Stomach pain in kids is common. But when nine-year-old Nora Fox’s belly aches started after a bout of pneumonia, her mom Amber knew Nora’s pain wasn’t typical.
“The stomachaches didn’t get better, and they didn’t go away,” she said.
Nora’s pain became so severe she stopped eating and would crawl around on the floor, unable to stand.
Looking for answers and a way to relieve her daughter’s pain, Amber took Nora to a series of doctors in Pennsylvania, where the family lives. Nora was diagnosed with celiac disease, chronic constipation and median arcuate ligament syndrome (MALS). MALS happens when the median acute ligament, a band of tissue in the chest, pushes on the artery that sends blood to the upper abdomen. This can cause stomach pain.
Nora tried several treatments and medications including a surgery with no relief, and after losing a significant amount of weight, had a feeding tube inserted.
“It was a nightmare watching her crawl around in pain,” Amber said. “I cried a lot. There’s this tiny person going through all this pain and there’s nothing you can do to make it go away.”
Amber attempted to work from home while caring for Nora but needed to take medical leave from her job to care for her.
After exhausting their options, Amber and Nora came to Ohio looking for a second opinion and found Akron Children’s.
“Dr. Pasquarella was really the first person who gave me hope,” Amber said. “I thought ‘Here is someone who cares.’”
Nora sees several departments including gastroenterology and the Pain Center at Akron Children’s. She was also diagnosed with gastroparesis, a condition that causes slow stomach emptying and abdominal pain.
Dr. Bradley Riemenschneider, pediatric anesthesiologist and one of Nora’s doctors at the Pain Center, suggested she try ketamine to relieve her abdominal pain.
Ketamine is a general anesthetic commonly used to put patients to sleep before surgery. After the FDA approved its use as a general anesthetic, physicians noticed smaller doses of the drug had positive effects on chronic pain.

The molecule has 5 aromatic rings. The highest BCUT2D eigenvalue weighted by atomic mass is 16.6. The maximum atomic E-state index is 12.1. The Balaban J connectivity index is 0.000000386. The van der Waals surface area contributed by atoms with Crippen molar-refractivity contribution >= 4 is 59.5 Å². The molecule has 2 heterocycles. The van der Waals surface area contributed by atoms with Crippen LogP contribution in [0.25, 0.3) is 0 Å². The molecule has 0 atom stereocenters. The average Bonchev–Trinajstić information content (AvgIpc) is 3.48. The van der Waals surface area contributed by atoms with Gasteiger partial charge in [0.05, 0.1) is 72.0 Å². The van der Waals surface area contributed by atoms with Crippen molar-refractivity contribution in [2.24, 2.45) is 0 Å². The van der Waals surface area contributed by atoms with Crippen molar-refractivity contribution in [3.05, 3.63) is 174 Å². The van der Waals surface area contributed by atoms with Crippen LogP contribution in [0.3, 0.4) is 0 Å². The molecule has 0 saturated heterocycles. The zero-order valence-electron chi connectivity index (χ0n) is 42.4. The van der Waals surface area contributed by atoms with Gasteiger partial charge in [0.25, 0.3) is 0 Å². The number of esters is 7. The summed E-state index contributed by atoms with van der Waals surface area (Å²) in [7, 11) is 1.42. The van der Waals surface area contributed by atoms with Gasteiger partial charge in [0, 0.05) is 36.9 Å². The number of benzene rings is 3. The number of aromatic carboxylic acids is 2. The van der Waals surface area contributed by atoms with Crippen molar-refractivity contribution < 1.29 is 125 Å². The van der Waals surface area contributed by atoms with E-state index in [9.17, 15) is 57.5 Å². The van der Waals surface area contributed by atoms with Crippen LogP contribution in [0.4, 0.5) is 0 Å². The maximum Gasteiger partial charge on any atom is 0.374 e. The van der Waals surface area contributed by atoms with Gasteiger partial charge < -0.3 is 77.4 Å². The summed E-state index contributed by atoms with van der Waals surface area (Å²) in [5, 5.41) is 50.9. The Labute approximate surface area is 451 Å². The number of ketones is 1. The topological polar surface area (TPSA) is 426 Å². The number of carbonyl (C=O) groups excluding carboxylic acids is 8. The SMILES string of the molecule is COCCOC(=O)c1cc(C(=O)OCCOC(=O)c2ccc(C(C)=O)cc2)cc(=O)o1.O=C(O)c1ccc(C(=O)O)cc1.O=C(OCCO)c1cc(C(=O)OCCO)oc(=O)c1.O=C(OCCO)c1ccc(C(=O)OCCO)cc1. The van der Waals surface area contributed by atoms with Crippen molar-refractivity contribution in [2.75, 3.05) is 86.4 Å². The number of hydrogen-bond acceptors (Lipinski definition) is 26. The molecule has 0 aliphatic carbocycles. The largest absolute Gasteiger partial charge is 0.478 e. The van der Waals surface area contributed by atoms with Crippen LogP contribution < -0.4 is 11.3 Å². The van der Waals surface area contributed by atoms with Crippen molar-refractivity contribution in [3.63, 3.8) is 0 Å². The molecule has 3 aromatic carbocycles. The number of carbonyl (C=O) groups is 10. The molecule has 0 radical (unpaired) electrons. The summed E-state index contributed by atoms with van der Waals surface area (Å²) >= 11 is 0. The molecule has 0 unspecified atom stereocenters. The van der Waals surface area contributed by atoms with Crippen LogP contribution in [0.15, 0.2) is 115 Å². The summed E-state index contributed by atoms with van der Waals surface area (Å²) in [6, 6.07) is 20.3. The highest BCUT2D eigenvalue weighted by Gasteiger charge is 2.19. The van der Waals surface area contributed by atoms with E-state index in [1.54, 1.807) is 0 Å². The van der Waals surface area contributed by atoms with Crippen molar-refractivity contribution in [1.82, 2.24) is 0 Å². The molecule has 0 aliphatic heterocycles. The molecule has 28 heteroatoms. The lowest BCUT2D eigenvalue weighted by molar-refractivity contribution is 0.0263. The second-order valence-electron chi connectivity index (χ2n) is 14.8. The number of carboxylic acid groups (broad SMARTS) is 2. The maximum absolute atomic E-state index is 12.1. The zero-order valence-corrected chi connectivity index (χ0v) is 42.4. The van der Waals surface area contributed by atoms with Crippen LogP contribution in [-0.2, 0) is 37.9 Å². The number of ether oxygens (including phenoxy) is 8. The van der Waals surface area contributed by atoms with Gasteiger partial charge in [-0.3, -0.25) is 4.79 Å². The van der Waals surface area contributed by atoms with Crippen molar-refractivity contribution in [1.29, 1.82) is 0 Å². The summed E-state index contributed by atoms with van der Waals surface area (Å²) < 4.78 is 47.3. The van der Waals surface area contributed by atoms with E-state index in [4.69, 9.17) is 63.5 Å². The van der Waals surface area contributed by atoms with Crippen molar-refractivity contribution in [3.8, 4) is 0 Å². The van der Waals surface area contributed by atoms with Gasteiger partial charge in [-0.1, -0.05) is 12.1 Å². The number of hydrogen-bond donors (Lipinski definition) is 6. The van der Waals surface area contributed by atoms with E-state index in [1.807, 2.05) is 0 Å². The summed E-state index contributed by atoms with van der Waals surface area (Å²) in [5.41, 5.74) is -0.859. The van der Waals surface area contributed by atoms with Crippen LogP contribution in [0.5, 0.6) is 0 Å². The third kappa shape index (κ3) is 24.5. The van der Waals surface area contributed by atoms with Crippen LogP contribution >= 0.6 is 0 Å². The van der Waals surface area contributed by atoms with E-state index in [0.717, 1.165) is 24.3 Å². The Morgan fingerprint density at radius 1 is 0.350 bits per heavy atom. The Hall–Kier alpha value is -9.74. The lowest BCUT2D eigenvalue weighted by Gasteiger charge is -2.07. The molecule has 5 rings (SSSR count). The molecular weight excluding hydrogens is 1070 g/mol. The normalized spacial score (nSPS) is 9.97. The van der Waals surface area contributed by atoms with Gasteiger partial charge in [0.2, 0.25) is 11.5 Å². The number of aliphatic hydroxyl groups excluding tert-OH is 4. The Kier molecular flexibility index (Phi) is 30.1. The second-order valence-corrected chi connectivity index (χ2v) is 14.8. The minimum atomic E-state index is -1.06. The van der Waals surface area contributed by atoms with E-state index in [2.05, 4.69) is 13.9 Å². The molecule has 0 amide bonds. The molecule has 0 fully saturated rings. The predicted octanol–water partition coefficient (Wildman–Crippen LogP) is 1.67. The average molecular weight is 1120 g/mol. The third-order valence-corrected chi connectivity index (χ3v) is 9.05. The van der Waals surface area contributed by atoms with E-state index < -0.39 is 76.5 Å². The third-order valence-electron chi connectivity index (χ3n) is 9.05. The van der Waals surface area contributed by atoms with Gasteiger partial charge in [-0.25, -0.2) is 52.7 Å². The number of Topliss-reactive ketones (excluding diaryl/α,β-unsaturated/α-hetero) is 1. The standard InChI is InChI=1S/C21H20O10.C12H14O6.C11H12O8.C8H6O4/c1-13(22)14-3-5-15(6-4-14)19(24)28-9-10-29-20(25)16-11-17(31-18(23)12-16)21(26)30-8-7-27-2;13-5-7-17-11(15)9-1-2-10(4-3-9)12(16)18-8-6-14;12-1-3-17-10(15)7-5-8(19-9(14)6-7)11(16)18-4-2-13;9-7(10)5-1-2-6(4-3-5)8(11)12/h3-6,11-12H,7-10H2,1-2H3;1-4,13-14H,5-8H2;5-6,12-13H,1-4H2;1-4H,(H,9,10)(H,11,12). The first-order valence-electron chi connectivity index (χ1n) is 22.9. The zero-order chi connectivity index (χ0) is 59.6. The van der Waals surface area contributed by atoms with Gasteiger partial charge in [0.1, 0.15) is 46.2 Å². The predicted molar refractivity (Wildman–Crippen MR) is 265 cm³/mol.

In addition to chronic pain, ketamine can be used to treat fibromyalgia, complex regional pain syndrome (CRPS) and chronic abdominal pain. Ketamine is also used to treat certain mental health conditions like depression and suicidal thoughts.
“Dr. Riemenschneider is fantastic,” Amber said. “He looked into using ketamine for this and it’s been amazing. The bulk of her pain went away with the first treatment. She no longer crawls through the house in pain.”
Nora receives ketamine infusions every three months and can receive more if she has breakthrough pain. She also gets what she calls “belly rubs” from a massage therapist at the Pain Center to work on her scar tissue and help improve gastrointestinal motility.
“I love getting my belly and back rubs,” said Nora. “I like Akron the best. It’s the best hospital.”
The treatments she’s received at Akron Children’s have helped Nora get back to doing what she loves best: Checking out bugs and reading books about animals (her favorites are puppies, kittens, giraffes, and unicorns.)
“The atmosphere and approach are different,” Amber said of the collaboration between departments at Akron Children’s. “You can tell the teams of doctors and nurses really care about your child and the quality of life they have. With everything she has going on, the departments have been phenomenal working together.”
To make an appointment at the Pain Center at Akron Children’s, call 330-543-8503.